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Oregon is first state to join free filing option for federal taxes

The Oregon Department of Revenue will offer the free federal tax-filing software, Direct File, to taxpayers next year, becoming the first state to join the system.
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Courtesy of the Oregon Department of Revenue
The Oregon Department of Revenue will offer the free federal tax-filing software, Direct File, to taxpayers next year, becoming the first state to join the system.

The state and federal free tax-filing software programs will be linked to make tax filing less of a painful experience.

When Oregonians file their federal taxes next year, they’ll have a new free option.

According to a release from the U.S. Department of the Treasury and Internal Revenue Service, Oregon is the first state to join the IRS Direct File software program, which allows people to file their taxes for free. The program was pilot tested in 12 states – Arizona, California, Florida, Massachusetts, New Hampshire, New York, Nevada, South Dakota, Tennessee, Texas, Washington and Wyoming.

The pilot demonstrated the potential for filers to save millions as the program expands. According to the U.S. Treasury Department, about 140,000 taxpayers tested it to file their federal taxes, receiving around $90 million in refunds. The department said they saved $5.6 million in filing fees.

Paying accountants or buying tax-filing software can be expensive – surveys show the average American spends $270 to file their taxes – and companies in the industry have spent millions of dollars lobbying to prevent the IRS from offering free tax preparation services, ProPublica has reported. They forged an agreement with the IRS to offer free software for lower-income earners, but the news organization found they’ve tucked the software into the depths of their websites, making it difficult to find.

There are several other free options, but they’re mostly for lower-income or older taxpayers. One, FreeFile Oregon, has been available for several years for state taxes, and it doesn’t have an income limit. And this year, for the first time, the state offered its own version of Direct File for state taxes through its website. Less than 7,000 taxpayers used it to file their Oregon returns, according to Robin Maxey, a spokesman for the Oregon Department of Revenue.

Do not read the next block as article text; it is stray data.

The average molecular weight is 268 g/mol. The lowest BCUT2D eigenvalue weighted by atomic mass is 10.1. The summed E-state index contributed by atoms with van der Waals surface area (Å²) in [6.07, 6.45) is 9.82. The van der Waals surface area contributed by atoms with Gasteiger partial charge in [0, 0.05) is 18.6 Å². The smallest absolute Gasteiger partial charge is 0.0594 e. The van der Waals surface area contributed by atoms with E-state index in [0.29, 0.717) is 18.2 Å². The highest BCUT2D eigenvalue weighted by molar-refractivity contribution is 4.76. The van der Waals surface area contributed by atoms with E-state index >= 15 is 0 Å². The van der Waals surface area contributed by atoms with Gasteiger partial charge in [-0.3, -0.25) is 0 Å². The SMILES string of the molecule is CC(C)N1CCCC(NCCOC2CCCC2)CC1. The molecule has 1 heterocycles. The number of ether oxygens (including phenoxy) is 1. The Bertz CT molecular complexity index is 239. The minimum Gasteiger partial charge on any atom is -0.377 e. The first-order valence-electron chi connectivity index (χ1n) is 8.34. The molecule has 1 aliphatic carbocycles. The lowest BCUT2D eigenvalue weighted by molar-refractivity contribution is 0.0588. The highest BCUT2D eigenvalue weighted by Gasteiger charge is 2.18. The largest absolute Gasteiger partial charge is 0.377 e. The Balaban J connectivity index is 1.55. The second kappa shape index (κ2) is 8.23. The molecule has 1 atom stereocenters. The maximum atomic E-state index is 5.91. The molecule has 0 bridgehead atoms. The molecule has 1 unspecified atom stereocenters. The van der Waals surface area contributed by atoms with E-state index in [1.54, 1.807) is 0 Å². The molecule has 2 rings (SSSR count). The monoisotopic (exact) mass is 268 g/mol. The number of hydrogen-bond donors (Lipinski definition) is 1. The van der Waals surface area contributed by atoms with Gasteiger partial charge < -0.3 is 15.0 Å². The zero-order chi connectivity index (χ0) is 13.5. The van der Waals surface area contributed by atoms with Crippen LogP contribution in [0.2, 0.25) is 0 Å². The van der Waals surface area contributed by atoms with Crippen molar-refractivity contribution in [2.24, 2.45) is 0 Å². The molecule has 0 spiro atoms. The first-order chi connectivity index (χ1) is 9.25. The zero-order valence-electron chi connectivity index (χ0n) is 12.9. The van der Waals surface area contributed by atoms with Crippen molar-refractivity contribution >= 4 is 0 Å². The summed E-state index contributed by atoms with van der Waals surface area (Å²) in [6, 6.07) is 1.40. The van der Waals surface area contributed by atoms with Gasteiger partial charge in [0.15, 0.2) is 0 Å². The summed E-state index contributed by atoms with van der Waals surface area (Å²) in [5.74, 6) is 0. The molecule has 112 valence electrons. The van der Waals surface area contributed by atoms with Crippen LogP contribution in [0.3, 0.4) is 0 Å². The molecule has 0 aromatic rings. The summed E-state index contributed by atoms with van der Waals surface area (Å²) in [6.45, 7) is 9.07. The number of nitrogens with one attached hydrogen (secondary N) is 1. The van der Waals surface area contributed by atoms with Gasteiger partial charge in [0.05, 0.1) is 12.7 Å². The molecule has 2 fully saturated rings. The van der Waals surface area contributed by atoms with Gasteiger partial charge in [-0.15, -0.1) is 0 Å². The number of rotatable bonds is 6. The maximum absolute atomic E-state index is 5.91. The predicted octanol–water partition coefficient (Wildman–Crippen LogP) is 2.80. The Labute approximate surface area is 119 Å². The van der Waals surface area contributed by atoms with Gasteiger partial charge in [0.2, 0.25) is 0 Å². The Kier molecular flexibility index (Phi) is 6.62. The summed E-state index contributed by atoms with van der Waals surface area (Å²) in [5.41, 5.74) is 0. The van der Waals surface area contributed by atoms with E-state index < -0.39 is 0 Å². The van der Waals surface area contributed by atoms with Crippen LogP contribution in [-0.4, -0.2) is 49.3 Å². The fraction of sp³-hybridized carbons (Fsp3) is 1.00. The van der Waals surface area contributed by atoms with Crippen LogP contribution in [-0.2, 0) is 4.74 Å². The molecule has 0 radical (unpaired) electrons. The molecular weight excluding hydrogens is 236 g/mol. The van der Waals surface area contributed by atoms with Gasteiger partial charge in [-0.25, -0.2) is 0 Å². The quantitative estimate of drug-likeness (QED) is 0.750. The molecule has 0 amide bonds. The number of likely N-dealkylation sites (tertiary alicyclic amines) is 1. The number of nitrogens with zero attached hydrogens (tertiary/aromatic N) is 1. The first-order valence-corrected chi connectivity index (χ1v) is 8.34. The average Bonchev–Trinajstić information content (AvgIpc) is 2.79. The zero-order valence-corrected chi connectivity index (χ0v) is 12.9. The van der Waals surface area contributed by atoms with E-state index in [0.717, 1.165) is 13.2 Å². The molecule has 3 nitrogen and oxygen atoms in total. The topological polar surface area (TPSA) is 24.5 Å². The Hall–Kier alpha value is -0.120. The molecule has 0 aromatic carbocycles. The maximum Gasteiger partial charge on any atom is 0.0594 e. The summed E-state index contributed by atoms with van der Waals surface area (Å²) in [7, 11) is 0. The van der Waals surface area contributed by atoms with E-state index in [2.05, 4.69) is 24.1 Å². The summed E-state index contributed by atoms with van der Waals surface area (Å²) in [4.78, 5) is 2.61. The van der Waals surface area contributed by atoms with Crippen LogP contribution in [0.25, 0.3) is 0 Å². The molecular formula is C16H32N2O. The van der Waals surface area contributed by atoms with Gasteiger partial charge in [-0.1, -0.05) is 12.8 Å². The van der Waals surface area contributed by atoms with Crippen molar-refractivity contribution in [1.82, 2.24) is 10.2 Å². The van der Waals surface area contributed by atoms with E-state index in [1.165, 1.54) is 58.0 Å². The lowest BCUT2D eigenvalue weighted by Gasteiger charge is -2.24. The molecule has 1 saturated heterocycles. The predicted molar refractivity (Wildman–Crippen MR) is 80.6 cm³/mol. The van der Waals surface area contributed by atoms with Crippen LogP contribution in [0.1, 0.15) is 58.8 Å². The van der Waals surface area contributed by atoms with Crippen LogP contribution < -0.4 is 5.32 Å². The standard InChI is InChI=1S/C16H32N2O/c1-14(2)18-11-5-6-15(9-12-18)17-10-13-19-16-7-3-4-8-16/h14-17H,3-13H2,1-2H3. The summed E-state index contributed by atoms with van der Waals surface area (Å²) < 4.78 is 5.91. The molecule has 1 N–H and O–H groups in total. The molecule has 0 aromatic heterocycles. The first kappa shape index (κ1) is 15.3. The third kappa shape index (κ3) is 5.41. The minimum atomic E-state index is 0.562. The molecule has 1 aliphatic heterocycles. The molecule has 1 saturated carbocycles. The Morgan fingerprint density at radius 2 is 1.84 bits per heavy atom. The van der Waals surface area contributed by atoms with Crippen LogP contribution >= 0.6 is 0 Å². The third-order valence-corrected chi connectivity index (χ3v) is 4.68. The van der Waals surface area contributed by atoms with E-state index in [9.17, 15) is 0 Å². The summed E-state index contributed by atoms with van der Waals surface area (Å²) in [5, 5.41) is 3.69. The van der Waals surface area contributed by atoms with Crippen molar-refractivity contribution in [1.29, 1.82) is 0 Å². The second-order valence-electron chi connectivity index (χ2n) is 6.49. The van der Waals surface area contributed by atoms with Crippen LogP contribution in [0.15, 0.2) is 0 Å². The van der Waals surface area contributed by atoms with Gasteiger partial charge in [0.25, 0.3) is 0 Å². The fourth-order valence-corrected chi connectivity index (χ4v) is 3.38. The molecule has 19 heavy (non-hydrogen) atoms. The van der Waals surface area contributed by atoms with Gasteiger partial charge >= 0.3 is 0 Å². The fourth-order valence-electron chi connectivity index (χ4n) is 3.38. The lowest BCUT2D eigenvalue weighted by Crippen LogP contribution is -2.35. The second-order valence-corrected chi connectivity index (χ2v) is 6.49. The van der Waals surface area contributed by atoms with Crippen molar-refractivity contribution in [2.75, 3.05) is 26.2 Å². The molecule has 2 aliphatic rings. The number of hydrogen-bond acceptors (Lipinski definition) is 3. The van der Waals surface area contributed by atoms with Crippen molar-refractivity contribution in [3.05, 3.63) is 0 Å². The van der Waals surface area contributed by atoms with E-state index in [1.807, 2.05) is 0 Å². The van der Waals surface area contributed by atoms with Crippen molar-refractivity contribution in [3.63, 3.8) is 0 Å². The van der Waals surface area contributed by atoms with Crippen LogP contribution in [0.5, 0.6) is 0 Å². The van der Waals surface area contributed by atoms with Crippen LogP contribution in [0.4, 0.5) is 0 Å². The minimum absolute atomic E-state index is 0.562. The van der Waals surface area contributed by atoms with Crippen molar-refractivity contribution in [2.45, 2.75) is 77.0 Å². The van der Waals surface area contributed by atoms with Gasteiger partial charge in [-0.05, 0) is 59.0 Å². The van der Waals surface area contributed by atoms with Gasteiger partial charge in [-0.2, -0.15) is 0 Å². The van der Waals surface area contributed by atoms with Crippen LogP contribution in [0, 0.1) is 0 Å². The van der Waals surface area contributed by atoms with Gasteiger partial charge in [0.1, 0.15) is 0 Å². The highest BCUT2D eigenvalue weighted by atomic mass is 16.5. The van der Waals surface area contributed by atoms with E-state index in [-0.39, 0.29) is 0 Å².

He said the state expects to receive more than 2 million total returns this year.

The federal Direct File program had a few exceptions during the pilot phase, with taxpayers asked screening questions to make sure they qualified, but Maxey said that based on information from the IRS he expects the program to expand to include more taxpayers.

“The Oregon Department of Revenue is excited that the IRS is making its Direct File program permanent beginning next year,” Maxey said in an email.

Next year, the state and federal Direct File programs will be linked on the Oregon Department of Revenue’s website. Once a taxpayer completes their federal return using the software, they’ll be directed to the state system to complete their state return. Both systems are mobile friendly and considered easy to use, based on a survey of 11,000 taxpayers who used the federal system. About 90% ranked it as “excellent” or “above average, the release said.

“Together, they will give Oregon taxpayers a seamless way to file their federal and state income taxes for free,” Maxey said.

U.S. Sen. Ron Wyden, an Oregon Democrat, called the news that Oregon will offer Direct File for federal taxes a “happy day for Oregonian taxpayers who are tired of getting ripped off by the big tax software companies year after year.”

“Direct File is long overdue, and it’s the kind of public service the federal government ought to be providing to Americans wherever it can,” Wyden said.

The Oregon Capital Chronicle is a professional, nonprofit news organization. We are an affiliate of States Newsroom, a national 501(c)(3) nonprofit supported by grants and a coalition of donors and readers. The Capital Chronicle retains full editorial independence, meaning decisions about news and coverage are made by Oregonians for Oregonians.

Lynne Terry has more than 30 years of journalism experience. She reported on health and food safety in her 18 years at The Oregonian, was a senior producer at Oregon Public Broadcasting and Paris correspondent for National Public Radio for nine years.